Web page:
If polling tells us anything, it shows us that when Ed Miliband stands up to the corporate and media barons, he surges in the polls. When he accepts the framing of the right-wingers, he slumps. It’s not simply that protecting the interests of the 99% from the profit hungry 1% is morally the right thing to do, it’s the electorally savvy thing to do as well.
On this account, we have a lot to learn from the French Socialists. The French elected Hollande as the antidote to Sarkozy’s austerity, not because he would continue the race to the bottom of French living standards. He is now one of the most unpopular presidents in French history.
An accomodation with austerity is the road to political wilderness. Labour will probably win the 2015 election – I hope more than anything for a Labour victory – but if it does, it will be despite the genuflection to corporate power, not because of it. Indeed, as in France, if Labour’s economic policy continues to bend the knee to these interests, newly elected Labour MPs can expect to serve in an unpopular one term government.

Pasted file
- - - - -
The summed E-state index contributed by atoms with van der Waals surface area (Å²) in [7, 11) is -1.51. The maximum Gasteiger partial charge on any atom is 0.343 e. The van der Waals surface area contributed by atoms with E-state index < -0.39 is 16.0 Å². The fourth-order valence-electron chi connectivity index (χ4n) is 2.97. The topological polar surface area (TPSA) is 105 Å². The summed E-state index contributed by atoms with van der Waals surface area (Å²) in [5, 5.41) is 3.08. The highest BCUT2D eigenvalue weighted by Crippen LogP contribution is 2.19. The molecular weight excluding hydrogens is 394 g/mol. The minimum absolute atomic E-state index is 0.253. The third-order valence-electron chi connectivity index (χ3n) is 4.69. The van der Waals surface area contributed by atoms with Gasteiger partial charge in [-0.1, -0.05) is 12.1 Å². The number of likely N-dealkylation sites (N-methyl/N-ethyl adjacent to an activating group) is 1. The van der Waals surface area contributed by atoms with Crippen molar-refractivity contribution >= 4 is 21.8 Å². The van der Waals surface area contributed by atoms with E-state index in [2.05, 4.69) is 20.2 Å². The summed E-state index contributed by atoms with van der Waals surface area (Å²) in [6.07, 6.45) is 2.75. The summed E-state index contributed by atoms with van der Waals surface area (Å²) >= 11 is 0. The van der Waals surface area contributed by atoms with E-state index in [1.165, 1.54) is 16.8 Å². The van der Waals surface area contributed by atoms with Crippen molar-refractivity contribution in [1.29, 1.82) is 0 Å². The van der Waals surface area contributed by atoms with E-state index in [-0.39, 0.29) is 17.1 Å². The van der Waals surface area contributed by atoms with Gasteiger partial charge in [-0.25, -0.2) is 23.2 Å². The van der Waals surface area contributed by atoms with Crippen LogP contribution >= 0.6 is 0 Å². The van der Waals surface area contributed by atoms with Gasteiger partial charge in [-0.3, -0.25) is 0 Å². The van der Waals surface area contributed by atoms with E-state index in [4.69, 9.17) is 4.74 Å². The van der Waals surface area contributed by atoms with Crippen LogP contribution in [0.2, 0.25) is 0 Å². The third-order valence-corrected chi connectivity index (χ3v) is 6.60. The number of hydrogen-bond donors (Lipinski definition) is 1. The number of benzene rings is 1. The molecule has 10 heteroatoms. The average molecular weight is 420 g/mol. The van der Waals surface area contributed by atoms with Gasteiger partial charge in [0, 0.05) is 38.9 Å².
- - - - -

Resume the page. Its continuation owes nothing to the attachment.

Winning the argument against austerity
Resources such as the SEB are an invaluable source for the Left inside and outside the Labour Party. Often, the Left knows what policy it wants – to halt the privatisation of public services and to defend pay and conditions – but can be ill equipped to provide an answer to the arguments behind austerity; that “there is no money left”; that the economy is swimming in debt; that we need to be fiscally “responsible”.
This is a political debate we need to have within the labour movement, and it’s one the Left needs to win. If it doesn’t, it will consign the Labour Party to a political desert, the British economy to stagnation and decay, and the British people to low pay, poor working conditions and a lower standard of living.
The right policy is the one that does the opposite. It’s the popular policy; one that tackles the investment crisis and grows the economy; that boosts standards of living. This is about two economic visions; two visions of British society. Labour should ignore the mirages of those who seek only to restor profits to capital, and adopt a perspective that sees a fundamental alignment between the interests of ordinary people and the future of the British economy. If it doesn’t, it could face years in the wilderness.